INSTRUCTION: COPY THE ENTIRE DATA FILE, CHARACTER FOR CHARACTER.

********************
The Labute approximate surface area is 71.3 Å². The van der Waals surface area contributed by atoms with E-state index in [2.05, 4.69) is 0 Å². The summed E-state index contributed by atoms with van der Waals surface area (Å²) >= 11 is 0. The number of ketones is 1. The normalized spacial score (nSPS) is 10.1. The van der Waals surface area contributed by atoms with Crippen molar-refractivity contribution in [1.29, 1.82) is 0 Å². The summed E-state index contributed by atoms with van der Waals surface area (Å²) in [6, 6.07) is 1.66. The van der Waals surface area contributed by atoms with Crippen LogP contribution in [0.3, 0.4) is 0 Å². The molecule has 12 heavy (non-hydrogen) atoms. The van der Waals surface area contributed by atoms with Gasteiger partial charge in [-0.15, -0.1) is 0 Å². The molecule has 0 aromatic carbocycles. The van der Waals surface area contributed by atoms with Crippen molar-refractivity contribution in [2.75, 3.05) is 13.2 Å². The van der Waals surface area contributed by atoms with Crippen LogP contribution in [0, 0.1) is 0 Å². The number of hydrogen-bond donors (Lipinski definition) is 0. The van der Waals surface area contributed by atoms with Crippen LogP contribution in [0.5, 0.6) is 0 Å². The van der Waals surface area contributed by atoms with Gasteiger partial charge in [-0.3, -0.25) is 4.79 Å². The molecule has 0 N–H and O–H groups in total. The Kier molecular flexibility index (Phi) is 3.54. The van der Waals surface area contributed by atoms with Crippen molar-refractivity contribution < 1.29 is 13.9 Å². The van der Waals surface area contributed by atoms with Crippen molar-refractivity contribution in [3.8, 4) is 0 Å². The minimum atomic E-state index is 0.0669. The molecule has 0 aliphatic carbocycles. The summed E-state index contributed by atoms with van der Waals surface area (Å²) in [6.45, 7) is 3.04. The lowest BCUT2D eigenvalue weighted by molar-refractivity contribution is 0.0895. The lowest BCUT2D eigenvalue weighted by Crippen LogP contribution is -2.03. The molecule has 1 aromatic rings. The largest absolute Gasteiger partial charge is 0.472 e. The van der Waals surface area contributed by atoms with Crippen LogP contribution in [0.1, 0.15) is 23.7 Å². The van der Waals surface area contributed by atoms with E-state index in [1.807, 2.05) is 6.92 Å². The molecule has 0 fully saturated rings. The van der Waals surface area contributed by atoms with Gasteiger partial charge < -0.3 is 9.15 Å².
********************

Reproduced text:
The Labute approximate surface area is 71.3 Å². The van der Waals surface area contributed by atoms with E-state index in [2.05, 4.69) is 0 Å². The summed E-state index contributed by atoms with van der Waals surface area (Å²) >= 11 is 0. The number of ketones is 1. The normalized spacial score (nSPS) is 10.1. The van der Waals surface area contributed by atoms with Crippen molar-refractivity contribution in [1.29, 1.82) is 0 Å². The summed E-state index contributed by atoms with van der Waals surface area (Å²) in [6, 6.07) is 1.66. The van der Waals surface area contributed by atoms with Crippen LogP contribution in [0.3, 0.4) is 0 Å². The molecule has 12 heavy (non-hydrogen) atoms. The van der Waals surface area contributed by atoms with Gasteiger partial charge in [-0.15, -0.1) is 0 Å². The molecule has 0 aromatic carbocycles. The van der Waals surface area contributed by atoms with Crippen molar-refractivity contribution in [2.75, 3.05) is 13.2 Å². The van der Waals surface area contributed by atoms with Crippen LogP contribution in [0, 0.1) is 0 Å². The number of hydrogen-bond donors (Lipinski definition) is 0. The van der Waals surface area contributed by atoms with Crippen LogP contribution in [0.5, 0.6) is 0 Å². The van der Waals surface area contributed by atoms with Gasteiger partial charge in [-0.3, -0.25) is 4.79 Å². The molecule has 0 N–H and O–H groups in total. The Kier molecular flexibility index (Phi) is 3.54. The van der Waals surface area contributed by atoms with Crippen molar-refractivity contribution < 1.29 is 13.9 Å². The van der Waals surface area contributed by atoms with Crippen molar-refractivity contribution in [3.8, 4) is 0 Å². The minimum atomic E-state index is 0.0669. The molecule has 0 aliphatic carbocycles. The summed E-state index contributed by atoms with van der Waals surface area (Å²) in [6.45, 7) is 3.04. The lowest BCUT2D eigenvalue weighted by molar-refractivity contribution is 0.0895. The lowest BCUT2D eigenvalue weighted by Crippen LogP contribution is -2.03. The molecule has 1 aromatic rings. The largest absolute Gasteiger partial charge is 0.472 e. The van der Waals surface area contributed by atoms with Crippen LogP contribution in [0.1, 0.15) is 23.7 Å². The van der Waals surface area contributed by atoms with E-state index in [1.807, 2.05) is 6.92 Å². The molecule has 0 fully saturated rings. The van der Waals surface area contributed by atoms with Gasteiger partial charge < -0.3 is 9.15 Å².